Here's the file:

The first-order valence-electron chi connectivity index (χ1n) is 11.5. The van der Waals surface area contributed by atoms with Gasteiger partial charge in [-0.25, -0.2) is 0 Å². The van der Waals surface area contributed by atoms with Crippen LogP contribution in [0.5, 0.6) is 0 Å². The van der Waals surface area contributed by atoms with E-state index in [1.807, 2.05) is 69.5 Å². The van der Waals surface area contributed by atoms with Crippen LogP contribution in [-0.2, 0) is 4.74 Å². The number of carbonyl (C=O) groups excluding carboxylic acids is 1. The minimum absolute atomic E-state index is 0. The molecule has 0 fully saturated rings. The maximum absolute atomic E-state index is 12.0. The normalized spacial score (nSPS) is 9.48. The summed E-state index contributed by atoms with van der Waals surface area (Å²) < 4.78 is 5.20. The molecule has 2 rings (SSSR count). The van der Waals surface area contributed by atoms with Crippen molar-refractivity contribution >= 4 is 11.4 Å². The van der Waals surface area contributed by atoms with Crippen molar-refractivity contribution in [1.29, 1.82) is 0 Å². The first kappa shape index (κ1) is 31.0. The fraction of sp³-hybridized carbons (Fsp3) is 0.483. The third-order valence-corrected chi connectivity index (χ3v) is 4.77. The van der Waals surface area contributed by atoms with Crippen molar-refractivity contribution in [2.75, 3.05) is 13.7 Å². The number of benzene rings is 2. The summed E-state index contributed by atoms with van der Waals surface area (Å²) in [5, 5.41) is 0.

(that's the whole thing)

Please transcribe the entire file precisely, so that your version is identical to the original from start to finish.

The first-order valence-electron chi connectivity index (χ1n) is 11.5. The van der Waals surface area contributed by atoms with Gasteiger partial charge in [-0.25, -0.2) is 0 Å². The van der Waals surface area contributed by atoms with Crippen LogP contribution in [0.5, 0.6) is 0 Å². The van der Waals surface area contributed by atoms with E-state index in [1.807, 2.05) is 69.5 Å². The van der Waals surface area contributed by atoms with Crippen LogP contribution in [-0.2, 0) is 4.74 Å². The number of carbonyl (C=O) groups excluding carboxylic acids is 1. The minimum absolute atomic E-state index is 0. The molecule has 0 fully saturated rings. The maximum absolute atomic E-state index is 12.0. The normalized spacial score (nSPS) is 9.48. The summed E-state index contributed by atoms with van der Waals surface area (Å²) < 4.78 is 5.20. The molecule has 2 rings (SSSR count). The van der Waals surface area contributed by atoms with Crippen molar-refractivity contribution >= 4 is 11.4 Å². The van der Waals surface area contributed by atoms with Crippen molar-refractivity contribution in [1.29, 1.82) is 0 Å². The first kappa shape index (κ1) is 31.0. The fraction of sp³-hybridized carbons (Fsp3) is 0.483. The third-order valence-corrected chi connectivity index (χ3v) is 4.77. The van der Waals surface area contributed by atoms with Crippen molar-refractivity contribution in [2.75, 3.05) is 13.7 Å². The number of benzene rings is 2. The summed E-state index contributed by atoms with van der Waals surface area (Å²) in [5, 5.41) is 0.